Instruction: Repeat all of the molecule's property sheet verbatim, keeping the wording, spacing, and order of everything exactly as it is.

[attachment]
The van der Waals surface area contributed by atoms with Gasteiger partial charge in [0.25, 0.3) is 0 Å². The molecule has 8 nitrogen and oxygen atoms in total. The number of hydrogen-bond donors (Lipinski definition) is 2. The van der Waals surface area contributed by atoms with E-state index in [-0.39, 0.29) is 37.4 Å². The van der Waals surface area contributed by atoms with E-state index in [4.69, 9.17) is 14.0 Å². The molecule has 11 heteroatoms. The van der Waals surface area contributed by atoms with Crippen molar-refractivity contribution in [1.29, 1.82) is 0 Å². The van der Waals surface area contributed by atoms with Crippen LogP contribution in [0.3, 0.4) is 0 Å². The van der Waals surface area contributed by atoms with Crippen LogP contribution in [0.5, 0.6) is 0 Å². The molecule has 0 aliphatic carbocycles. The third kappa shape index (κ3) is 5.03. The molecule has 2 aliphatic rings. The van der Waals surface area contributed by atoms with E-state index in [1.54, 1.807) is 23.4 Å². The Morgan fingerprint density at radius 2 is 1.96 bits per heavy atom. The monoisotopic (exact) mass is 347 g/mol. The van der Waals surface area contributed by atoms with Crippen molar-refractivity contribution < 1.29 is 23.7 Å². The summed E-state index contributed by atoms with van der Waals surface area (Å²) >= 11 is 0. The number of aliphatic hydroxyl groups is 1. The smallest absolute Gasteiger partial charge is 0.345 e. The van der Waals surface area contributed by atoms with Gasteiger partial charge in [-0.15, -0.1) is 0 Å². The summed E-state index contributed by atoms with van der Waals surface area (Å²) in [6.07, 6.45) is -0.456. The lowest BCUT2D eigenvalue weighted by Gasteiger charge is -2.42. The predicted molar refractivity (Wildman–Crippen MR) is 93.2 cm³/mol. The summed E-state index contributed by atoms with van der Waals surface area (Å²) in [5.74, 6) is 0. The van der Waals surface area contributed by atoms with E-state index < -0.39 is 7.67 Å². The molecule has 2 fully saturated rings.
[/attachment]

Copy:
The van der Waals surface area contributed by atoms with Gasteiger partial charge in [0.25, 0.3) is 0 Å². The molecule has 8 nitrogen and oxygen atoms in total. The number of hydrogen-bond donors (Lipinski definition) is 2. The van der Waals surface area contributed by atoms with E-state index in [-0.39, 0.29) is 37.4 Å². The van der Waals surface area contributed by atoms with E-state index in [4.69, 9.17) is 14.0 Å². The molecule has 11 heteroatoms. The van der Waals surface area contributed by atoms with Crippen molar-refractivity contribution in [1.29, 1.82) is 0 Å². The van der Waals surface area contributed by atoms with Crippen LogP contribution in [0.3, 0.4) is 0 Å². The van der Waals surface area contributed by atoms with Crippen LogP contribution in [0.5, 0.6) is 0 Å². The molecule has 0 aliphatic carbocycles. The third kappa shape index (κ3) is 5.03. The molecule has 2 aliphatic rings. The van der Waals surface area contributed by atoms with E-state index in [1.54, 1.807) is 23.4 Å². The Morgan fingerprint density at radius 2 is 1.96 bits per heavy atom. The monoisotopic (exact) mass is 347 g/mol. The van der Waals surface area contributed by atoms with Crippen molar-refractivity contribution < 1.29 is 23.7 Å². The summed E-state index contributed by atoms with van der Waals surface area (Å²) >= 11 is 0. The number of aliphatic hydroxyl groups is 1. The smallest absolute Gasteiger partial charge is 0.345 e. The van der Waals surface area contributed by atoms with Gasteiger partial charge in [-0.15, -0.1) is 0 Å². The summed E-state index contributed by atoms with van der Waals surface area (Å²) in [6.07, 6.45) is -0.456. The lowest BCUT2D eigenvalue weighted by Gasteiger charge is -2.42. The predicted molar refractivity (Wildman–Crippen MR) is 93.2 cm³/mol. The summed E-state index contributed by atoms with van der Waals surface area (Å²) in [5.74, 6) is 0. The van der Waals surface area contributed by atoms with E-state index < -0.39 is 7.67 Å². The molecule has 2 fully saturated rings.